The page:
After walking for two hours uphill in the pouring rain we came across heaps more old rooting but not a single fresh mark anywhere. We reached the top and noticed Moe and Tip had been gone for at least 20 minutes. We walked about 100m along the top flat and come across a lot of sow and sucker sign. I said to grandad, “Here we go, we’re gonna slay some suckers now.” We sat and listened as the wind swirled around us. It was so hard to hear anything over the wind and the rain drops landing on the dead nikau branches. Tip finally came back but there was no sign of Moe.
We sat for another 10 minutes thinking of how easy it would be if we had the GPS!
Grandad then decided we would split up and stand at each side of the flat as it was huge, and this weather didn’t help at all.
As soon as grandad reached the other side he yelled out to me. I couldn’t hear what he said but I ran because I knew it would be a pig. I got closer to him when I heard him say, “She’s down there, bailing.” The other dogs were almost there so I ran down to-wards where I thought she was. It was a calm, steady bail so I wasn’t sure what to expect with all the little sign around. All of a sudden the barking stopped. I stopped and listened. Had it broken? Was the pig already dead? All of a sudden the gully erupted with a huge rumble. Boy, did I miss that sound.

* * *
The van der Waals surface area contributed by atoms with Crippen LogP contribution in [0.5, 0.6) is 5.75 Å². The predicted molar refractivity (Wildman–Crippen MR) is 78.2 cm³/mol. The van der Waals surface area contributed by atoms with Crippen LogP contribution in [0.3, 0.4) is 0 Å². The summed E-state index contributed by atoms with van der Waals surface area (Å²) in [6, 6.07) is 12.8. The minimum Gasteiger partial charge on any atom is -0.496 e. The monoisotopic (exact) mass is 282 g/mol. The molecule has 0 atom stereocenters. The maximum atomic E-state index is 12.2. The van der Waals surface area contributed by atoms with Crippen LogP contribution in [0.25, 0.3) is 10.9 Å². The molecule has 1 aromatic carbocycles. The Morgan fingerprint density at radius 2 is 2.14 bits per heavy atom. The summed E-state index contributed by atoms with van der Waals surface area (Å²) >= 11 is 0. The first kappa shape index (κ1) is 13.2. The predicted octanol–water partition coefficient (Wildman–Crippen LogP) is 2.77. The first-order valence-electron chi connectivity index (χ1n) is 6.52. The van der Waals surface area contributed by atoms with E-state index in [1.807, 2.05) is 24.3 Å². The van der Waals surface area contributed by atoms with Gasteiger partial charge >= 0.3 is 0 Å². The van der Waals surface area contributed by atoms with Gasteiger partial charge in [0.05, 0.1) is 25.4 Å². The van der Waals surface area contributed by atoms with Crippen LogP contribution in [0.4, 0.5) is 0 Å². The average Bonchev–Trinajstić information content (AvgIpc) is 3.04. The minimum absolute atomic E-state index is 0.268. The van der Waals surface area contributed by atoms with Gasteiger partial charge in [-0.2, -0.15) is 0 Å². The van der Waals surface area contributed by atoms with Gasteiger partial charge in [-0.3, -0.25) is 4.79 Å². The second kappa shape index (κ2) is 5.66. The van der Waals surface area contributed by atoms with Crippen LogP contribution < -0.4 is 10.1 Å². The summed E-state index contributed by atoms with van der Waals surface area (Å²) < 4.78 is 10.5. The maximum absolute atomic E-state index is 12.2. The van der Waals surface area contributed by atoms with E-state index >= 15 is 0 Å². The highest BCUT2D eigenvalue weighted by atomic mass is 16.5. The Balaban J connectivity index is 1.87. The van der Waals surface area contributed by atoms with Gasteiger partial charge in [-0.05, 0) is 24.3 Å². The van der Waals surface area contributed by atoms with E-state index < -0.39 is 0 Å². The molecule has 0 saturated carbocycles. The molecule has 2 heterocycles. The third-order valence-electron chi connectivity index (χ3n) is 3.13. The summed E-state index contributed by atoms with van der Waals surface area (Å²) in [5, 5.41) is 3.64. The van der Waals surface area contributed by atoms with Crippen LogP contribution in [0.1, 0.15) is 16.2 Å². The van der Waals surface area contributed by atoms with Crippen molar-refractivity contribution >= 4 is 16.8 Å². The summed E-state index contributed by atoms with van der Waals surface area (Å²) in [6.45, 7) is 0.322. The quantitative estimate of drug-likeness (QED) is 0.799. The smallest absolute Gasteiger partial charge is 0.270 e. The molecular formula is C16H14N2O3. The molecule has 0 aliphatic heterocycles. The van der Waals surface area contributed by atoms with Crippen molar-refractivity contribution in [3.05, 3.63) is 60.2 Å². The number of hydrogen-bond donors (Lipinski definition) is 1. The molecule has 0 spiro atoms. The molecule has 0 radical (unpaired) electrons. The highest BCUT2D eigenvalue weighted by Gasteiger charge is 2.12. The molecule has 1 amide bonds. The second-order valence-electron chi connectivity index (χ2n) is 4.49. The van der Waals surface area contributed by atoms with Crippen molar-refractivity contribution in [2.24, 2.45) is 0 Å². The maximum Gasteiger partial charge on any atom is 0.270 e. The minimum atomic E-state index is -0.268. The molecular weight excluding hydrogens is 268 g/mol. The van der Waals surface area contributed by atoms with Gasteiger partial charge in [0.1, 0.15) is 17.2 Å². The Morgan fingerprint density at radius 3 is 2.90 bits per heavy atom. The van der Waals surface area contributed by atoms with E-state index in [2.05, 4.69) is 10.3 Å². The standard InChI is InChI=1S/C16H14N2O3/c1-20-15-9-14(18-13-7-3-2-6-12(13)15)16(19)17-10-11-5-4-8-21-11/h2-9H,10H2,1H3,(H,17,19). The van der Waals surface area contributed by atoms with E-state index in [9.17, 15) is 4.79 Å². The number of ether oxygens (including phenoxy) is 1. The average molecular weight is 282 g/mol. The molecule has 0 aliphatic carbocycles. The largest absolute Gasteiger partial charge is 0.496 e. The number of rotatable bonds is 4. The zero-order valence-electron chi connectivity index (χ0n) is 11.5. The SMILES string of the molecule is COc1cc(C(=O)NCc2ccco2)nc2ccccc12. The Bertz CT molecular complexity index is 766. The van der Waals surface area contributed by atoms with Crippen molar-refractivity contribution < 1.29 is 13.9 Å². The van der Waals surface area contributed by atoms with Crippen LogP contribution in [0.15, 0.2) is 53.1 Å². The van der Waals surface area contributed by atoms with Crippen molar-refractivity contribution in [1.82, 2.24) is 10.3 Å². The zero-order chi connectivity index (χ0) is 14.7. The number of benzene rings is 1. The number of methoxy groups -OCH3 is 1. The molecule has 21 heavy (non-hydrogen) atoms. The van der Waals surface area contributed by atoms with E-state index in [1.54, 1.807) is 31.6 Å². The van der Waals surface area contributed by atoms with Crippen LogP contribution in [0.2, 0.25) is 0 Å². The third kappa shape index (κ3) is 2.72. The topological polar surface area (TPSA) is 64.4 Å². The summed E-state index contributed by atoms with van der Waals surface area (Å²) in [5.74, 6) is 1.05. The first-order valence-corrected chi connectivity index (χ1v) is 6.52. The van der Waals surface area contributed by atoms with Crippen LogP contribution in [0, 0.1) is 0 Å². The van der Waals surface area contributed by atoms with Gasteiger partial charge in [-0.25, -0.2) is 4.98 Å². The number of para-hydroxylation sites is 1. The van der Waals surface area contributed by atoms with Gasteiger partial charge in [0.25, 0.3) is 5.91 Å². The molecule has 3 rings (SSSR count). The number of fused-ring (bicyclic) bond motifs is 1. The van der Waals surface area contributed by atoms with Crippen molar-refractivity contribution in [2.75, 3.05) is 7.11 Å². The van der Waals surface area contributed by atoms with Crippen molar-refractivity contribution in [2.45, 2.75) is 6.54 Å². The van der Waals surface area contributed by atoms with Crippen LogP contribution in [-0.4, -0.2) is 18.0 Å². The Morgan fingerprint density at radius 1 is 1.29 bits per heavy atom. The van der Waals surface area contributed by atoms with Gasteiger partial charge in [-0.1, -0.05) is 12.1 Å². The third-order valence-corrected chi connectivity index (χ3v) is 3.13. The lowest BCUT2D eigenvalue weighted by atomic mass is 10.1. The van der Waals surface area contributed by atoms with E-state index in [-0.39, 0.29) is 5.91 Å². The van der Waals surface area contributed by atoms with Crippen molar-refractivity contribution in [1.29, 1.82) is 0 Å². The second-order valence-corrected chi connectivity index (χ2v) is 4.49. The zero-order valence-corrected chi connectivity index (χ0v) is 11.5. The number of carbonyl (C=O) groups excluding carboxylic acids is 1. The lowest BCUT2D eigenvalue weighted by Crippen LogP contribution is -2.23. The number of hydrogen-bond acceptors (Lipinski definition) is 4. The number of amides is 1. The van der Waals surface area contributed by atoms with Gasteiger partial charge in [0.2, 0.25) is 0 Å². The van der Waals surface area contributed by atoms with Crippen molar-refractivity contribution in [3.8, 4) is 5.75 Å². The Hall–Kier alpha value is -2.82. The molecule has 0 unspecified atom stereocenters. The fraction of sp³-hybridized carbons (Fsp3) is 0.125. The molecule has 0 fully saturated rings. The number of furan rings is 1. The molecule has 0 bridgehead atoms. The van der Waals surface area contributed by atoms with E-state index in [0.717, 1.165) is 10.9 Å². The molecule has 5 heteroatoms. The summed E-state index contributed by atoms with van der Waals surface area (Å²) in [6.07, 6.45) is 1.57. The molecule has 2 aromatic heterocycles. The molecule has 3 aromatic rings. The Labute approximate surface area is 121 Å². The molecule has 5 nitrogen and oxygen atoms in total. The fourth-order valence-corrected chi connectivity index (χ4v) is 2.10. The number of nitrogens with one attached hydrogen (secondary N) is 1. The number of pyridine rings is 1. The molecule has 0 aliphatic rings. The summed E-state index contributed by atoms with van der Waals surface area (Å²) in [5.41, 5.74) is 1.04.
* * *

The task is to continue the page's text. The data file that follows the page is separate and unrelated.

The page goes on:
My legs started shaking as I tumbled down through the thick giggy-gig. I got within 20 metres and snuck in. The dogs were still being tossed up in the air and towed around in circles. I turned to Teri and said to her, “That’s a big pig!” I tried to sneak up to the pig as grandad was still a little way off and the dogs were getting tuned up. They didn’t have very good control of the pig as he was still full of energy. I stepped out from behind the tree when his ass was towards me. He spun around.I could see in his eye he had me lined up. He opened his mouth and come for me. Both Moe and Tip hanging on an ear each slowed him down just long enough for me to get out of the way. I stood back and Grandad finally showed up. He took off his raincoat and walked straight in. Things were getting intense. The dogs were getting thrown around. The boar felt the pressure and shook the dogs off. He was off, but with another big rumble,the dogs pulled him up again 30 metres down the hill. As soon as we got close he was off again. Grandad then said to me, “This pig’s going to get away.”